A 'Rat' Encounter, Or Two...

My de-mystification process with the 'Rat' began one afternoon during my PhD studies at Boston University in 1987. I knew the Rat's location, and made my way from the graduate student office next to Commonwealth Avenue, continued along that thoroughfare, and then past another city landmark, Kenmore Square. The walk was all of five minutes, give or take a few seconds. It was the swansong of high summer, and the heat that day was oppressive, turning my T-shirt into virtually the outer skin of my sweating self.

Kali O Kolom Jaishtha 1416 -- May 2009

Football fans will know what I'm talking about when I say that sometimes even a much anticipated Chelsea versus Manchester United match in the English Premier League can turn out to be a rather unexciting encounter, with ordinary dribbling and passing that is only enlivened momentarily with flashes of genuine footwork. So too with this issue of Kali O Kolom, where genuine inspiration lurks amid the mass of plodding literary essays. It is not the themes that are at fault here since they range from Rabindranath to eminent historian/archeologist Hassan Dani and poetry written during the 1960s to communal disharmony. Rather, it's the style of writing, which leads one to suspect that perhaps the magazine should be aware that 'literary' writing, like all other types of activities, too can fall into a rut. It is also a truism that serious essays for publication in literary journals that also aspire to popular readership can be difficult to produce on a consistent basis and that standard publications being brought out over the long term with deadlines to meet can mean that at times the match-up does not live up to its expectations - a sentiment that I'm fairly sure the editor of this particular page will also agree with! It is a fate that only the irregularly published little magazines can avoid, who can afford to wait until they have enough material they deem worthy of publication. And even then…

Scenes from a graphic novel

A graphic novel is a 'novel' in a comic book form. Its origins lie in the United States post-World War II era of the pulp novel and the newspaper comic strip, which in turn gave rise to comic books. Today that comic book form is no longer what most older generation figures will remember it to be. From the 1960s on it came under pressure for change came from the Japanese 'manga' comic books, the increasing popularity of science fiction books and 'underground' comic cults. Graphic novels are hugely popular in Europe, with some favourite 'characters', even though they are American creations, far more familiar to European readers. As that change in the comic book character became pronounced, it was simply a matter of time before it incorporated the novel's themes and linear devices, with lengthy and complex storylines bound in durable formats. Today graphic novels are hugely sophisticated in terms of themes and artwork qualities, with Art Spiegleman's work on the holocaust, titled Maus: A Survivor's Tale receiving a special Pulitzer prize in 1992. It is increasingly starting to gain acceptance among mainstream publishers and readers as something qualitatively different from being mere comic books. In this context John Updike's words, when in 1969 he addressed the Bristol Literary Society on “the death of the novel,” are much quoted: "I see no intrinsic reason why a doubly talented artist might not arise and create a comic strip novel masterpiece." Last year a graphic novel on Che Guevara - 'Che: A Graphic Biography' by Spain Rodriguez, published by Last Gasp - appeared to much acclaim.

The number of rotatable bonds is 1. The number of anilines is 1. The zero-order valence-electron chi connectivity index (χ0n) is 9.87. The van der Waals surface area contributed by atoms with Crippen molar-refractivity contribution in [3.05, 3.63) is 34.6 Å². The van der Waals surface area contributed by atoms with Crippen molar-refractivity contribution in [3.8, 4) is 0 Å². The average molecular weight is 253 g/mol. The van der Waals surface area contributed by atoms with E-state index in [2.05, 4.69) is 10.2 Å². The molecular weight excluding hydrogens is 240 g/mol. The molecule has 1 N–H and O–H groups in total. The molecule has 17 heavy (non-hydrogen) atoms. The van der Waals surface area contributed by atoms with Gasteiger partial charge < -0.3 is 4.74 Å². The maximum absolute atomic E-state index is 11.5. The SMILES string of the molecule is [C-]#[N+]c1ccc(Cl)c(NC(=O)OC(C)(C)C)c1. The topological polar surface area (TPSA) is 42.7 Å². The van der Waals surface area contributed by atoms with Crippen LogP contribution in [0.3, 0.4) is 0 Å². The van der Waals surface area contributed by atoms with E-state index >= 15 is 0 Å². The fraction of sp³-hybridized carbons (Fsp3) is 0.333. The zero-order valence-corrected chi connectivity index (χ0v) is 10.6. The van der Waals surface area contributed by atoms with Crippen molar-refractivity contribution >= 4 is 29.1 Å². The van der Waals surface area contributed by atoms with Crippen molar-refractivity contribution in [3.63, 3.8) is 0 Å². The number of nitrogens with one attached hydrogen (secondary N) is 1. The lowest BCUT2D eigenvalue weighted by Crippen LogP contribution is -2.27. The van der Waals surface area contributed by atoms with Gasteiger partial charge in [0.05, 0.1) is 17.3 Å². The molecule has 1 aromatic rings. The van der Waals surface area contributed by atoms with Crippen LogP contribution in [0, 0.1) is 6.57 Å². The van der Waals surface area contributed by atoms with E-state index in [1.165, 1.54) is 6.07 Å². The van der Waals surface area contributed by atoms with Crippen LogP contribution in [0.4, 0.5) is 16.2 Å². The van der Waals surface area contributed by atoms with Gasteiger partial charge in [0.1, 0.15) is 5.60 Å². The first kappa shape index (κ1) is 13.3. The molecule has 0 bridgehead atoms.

I am done. But
Only partly.
It isn't too pert
I hope to
Go back and revise
The opening statement,
Work over the rationale
And shshsh the hysteria
Of everything beginning to look untangled...
It is pert of course, and to make it worse the trouble is
that I am starting to believe I am all done.


Masks of many moulds
Rotting in the newly serviced temperature level of the old air conditioning units
She wears the mask from her forgotten drawer
It itches, burns and finally bites her
Stuck on her surrendering skin
The old herbs turn violent
Her layers flake off in a rush
Burnt and bitter
She thumps and thuds,
Huffs and puffs
Price paid,
for diluting dead years
Into the new potion of newer pretenses.
The whole world looks away.

Star Health

Tobacco smoking and diabetes

The harmful effects of smoking. Studies show that smokers are five times more likely than that of the nonsmokers to have gum disease. For smokers with diabetes, the risk is even greater. If you are a smoker, diabetic and age 45 or order, you are 20 times more likely than a person without these risk factors to get severe gum disease.

Showing the truth: Health warnings on tobacco